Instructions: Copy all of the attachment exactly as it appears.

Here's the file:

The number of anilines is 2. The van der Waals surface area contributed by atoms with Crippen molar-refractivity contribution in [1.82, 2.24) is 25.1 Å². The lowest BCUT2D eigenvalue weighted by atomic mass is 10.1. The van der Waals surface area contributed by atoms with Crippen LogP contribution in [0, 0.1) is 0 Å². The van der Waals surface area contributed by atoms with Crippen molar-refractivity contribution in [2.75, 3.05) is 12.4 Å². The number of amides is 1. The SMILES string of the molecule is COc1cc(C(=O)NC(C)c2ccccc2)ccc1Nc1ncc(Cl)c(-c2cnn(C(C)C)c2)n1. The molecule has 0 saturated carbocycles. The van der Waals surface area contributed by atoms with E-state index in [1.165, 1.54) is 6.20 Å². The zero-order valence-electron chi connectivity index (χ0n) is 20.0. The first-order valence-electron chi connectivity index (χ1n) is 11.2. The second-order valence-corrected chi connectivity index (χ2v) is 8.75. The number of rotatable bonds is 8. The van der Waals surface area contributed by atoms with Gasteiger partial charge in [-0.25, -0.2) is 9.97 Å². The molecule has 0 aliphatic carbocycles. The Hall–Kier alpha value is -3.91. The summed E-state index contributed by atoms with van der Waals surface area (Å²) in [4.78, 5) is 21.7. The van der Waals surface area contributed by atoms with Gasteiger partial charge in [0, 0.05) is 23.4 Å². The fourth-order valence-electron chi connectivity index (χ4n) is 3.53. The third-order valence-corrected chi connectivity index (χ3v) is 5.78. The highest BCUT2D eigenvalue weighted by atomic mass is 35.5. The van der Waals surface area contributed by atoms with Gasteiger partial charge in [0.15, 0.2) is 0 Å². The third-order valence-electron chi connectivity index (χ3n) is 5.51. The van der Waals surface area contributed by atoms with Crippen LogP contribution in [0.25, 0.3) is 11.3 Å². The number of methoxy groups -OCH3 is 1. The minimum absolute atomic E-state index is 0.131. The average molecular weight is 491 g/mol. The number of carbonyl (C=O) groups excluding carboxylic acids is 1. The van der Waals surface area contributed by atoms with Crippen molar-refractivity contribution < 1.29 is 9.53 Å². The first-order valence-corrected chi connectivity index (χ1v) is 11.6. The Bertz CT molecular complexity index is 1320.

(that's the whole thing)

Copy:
The number of anilines is 2. The van der Waals surface area contributed by atoms with Crippen molar-refractivity contribution in [1.82, 2.24) is 25.1 Å². The lowest BCUT2D eigenvalue weighted by atomic mass is 10.1. The van der Waals surface area contributed by atoms with Crippen LogP contribution in [0, 0.1) is 0 Å². The van der Waals surface area contributed by atoms with Crippen molar-refractivity contribution in [2.75, 3.05) is 12.4 Å². The number of amides is 1. The SMILES string of the molecule is COc1cc(C(=O)NC(C)c2ccccc2)ccc1Nc1ncc(Cl)c(-c2cnn(C(C)C)c2)n1. The molecule has 0 saturated carbocycles. The van der Waals surface area contributed by atoms with E-state index in [1.165, 1.54) is 6.20 Å². The zero-order valence-electron chi connectivity index (χ0n) is 20.0. The first-order valence-electron chi connectivity index (χ1n) is 11.2. The second-order valence-corrected chi connectivity index (χ2v) is 8.75. The number of rotatable bonds is 8. The van der Waals surface area contributed by atoms with Gasteiger partial charge in [-0.25, -0.2) is 9.97 Å². The molecule has 0 aliphatic carbocycles. The Hall–Kier alpha value is -3.91. The summed E-state index contributed by atoms with van der Waals surface area (Å²) in [4.78, 5) is 21.7. The van der Waals surface area contributed by atoms with Gasteiger partial charge in [0, 0.05) is 23.4 Å². The fourth-order valence-electron chi connectivity index (χ4n) is 3.53. The third-order valence-corrected chi connectivity index (χ3v) is 5.78. The highest BCUT2D eigenvalue weighted by atomic mass is 35.5. The van der Waals surface area contributed by atoms with Gasteiger partial charge in [0.15, 0.2) is 0 Å². The third-order valence-electron chi connectivity index (χ3n) is 5.51. The van der Waals surface area contributed by atoms with Crippen LogP contribution in [0.25, 0.3) is 11.3 Å². The number of methoxy groups -OCH3 is 1. The minimum absolute atomic E-state index is 0.131. The average molecular weight is 491 g/mol. The number of carbonyl (C=O) groups excluding carboxylic acids is 1. The van der Waals surface area contributed by atoms with Crippen molar-refractivity contribution < 1.29 is 9.53 Å². The first-order valence-corrected chi connectivity index (χ1v) is 11.6. The Bertz CT molecular complexity index is 1320.